I did it! I did Wildflower.
A few weeks ago both Gale and Stephen said that even if I doggy paddle the swim, granny-gear the bike and crawl the run, I can still call myself a triathlete. I was covered! Then I read the Wildflower rules the day before the race and learned that if you crawl at Wildflower, you will be disqualified.
I also went down to the pier on Saturday and watched the pros dive in for the swim on the long course. That got me worrying that my first lake swim just might be a doggy paddle.
But Sunday morning I felt surprisingly relaxed and happy. Standing on the boat ramp waiting for my age group to start I was joking around with some of the other girls.
Then the horn went off.
The water was cold, the wetsuit was choking me, there were elbows in my face, and hands swatting my ankles. My heart rate must have been higher than I thought because I had trouble breathing. I had to stop and tread water and tell myself to calm down. There was even a part of me that wanted to swim back to the boat ramp and stand on solid ground for a minute. I had never met that part of me before.
But thankfully there was a bigger part of me that said, 'Are you crazy? Are you actually thinking about turning around in the first 100 yards of a race you trained 6 months for, just because of a little panic attack?'
So I kept swimming, breathing every two strokes instead of my usual 4, and talking my heart rate down. I made my way to the outer edge of the pack and finally found my rhythm about 10 minutes into the swim.
Even though it was hard to keep track of the buoys and even though I felt like I was swimming in circles, I still swam in the amount of time I had estimated (30 minutes).
Coming out of the water I was disoriented and felt dizzy, but I ran my way up the ramp and into the transition area. It took me just under 4 minutes to get through, and then out on the bike. It was better than my 15- and 7-minute transitions from training but still pretty slow. Although for this race, the transition times were the least of my worries.
I was more prepared for the bike than anything else and the 40K ride felt great. On one of the initial descents I looked over at the bikers coming up and thought, 'This looks like a killer hill on the way up.' Then the song Killer Queen got stuck in my head and distracted me from worrying about a hill I wasn't at yet. So I started humming along to the tune in my head.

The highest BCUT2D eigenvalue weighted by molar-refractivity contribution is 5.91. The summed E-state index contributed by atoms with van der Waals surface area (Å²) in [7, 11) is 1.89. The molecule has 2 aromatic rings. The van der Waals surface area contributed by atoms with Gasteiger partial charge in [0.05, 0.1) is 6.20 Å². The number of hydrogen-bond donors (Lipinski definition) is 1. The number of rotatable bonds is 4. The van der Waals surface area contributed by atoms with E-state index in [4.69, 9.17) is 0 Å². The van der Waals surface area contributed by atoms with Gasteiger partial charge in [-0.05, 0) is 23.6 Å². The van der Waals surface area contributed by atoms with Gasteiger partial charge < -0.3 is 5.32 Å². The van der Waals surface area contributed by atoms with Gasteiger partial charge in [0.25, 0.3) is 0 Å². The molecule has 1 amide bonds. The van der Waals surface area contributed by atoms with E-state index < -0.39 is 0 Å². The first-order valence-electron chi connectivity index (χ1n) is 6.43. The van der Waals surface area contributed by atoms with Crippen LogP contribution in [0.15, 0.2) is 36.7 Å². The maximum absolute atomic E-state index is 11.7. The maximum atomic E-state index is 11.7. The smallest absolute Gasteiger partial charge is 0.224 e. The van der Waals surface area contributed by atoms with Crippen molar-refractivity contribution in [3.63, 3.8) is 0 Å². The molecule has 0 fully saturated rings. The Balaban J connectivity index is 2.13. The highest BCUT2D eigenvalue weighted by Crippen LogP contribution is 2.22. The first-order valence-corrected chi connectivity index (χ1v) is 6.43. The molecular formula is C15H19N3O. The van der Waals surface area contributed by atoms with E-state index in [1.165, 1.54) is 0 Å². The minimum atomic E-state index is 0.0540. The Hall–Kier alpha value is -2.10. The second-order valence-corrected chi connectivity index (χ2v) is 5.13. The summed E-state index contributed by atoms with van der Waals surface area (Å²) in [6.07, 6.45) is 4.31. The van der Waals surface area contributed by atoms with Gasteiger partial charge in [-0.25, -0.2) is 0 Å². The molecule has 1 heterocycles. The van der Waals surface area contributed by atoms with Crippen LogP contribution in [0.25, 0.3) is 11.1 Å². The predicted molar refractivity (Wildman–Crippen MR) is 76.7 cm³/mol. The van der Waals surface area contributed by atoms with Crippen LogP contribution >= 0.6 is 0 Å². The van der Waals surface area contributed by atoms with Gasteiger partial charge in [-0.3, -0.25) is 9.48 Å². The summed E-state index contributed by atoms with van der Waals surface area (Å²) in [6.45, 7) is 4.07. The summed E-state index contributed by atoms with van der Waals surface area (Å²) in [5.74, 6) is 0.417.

"She's a Killer Queen...Gunpowder, gelatine...Dynamite with a laserbeam...Guaranteed to blow your mind...Anytime..." and I forgot all about the killer climb. I was passing people going up the hills, smiling on the way down and I finished 25 minutes faster than I had anticipated in 1 hour, 34 minutes.
My transition from bike to run was a little faster than my first transition at just under 3 minutes. Exiting the transition area you go straight up a flight of stairs and onto a dirt path. The first few miles I felt strong and positive. Then I realized the mile markers weren't mile markers...they were kilometer markers. That's when the shady trail turned into a sun-exposed path and I started to slow down. There was a big hill between kilometers 4 and 5 where my body got in a fight with my mind.
My body said, "I want to walk this hill: There is nothing wrong with walking this hill"
My mind responded with, "There is everything wrong with walking this hill, don't you want to say you ran the whole thing?"
My body shot back with, "Yes, but it will be even better if I can actually finish."
During this debate I would stop running briefly, feel bad about it and two second later start running again, then my body would scream that I was going too fast and I would slow all the way down to a walk again. There was an older gentleman near me that kept a steady pace, and when I slowed to a walk he would pass me, but when I ran, I would pass him. I realize now I should have kept pace with him and I probably would not have walked at all. But the final big hill, combined with the heat, got to me and I had to walk a bit.
I picked up the pace again at the crest of the hill and was able to keep a decent clip on the long descent to the finish line. Coming through the final chute I was neck and neck with another girl and we pushed each other in a sprint to the finish. They announced everyone crossing the line and I felt proud to hear my name over the loudspeaker.
I could have collapsed on the other side of the line but a volunteer threw a cold, dripping wet towel over my shoulder that revived me. I also saw a co-worker who was at the finish line cheering Team in Training athletes across. He congratulated me and I was grateful to see a supportive smile. A smile that said, "Look at you. You just did Wildflower!"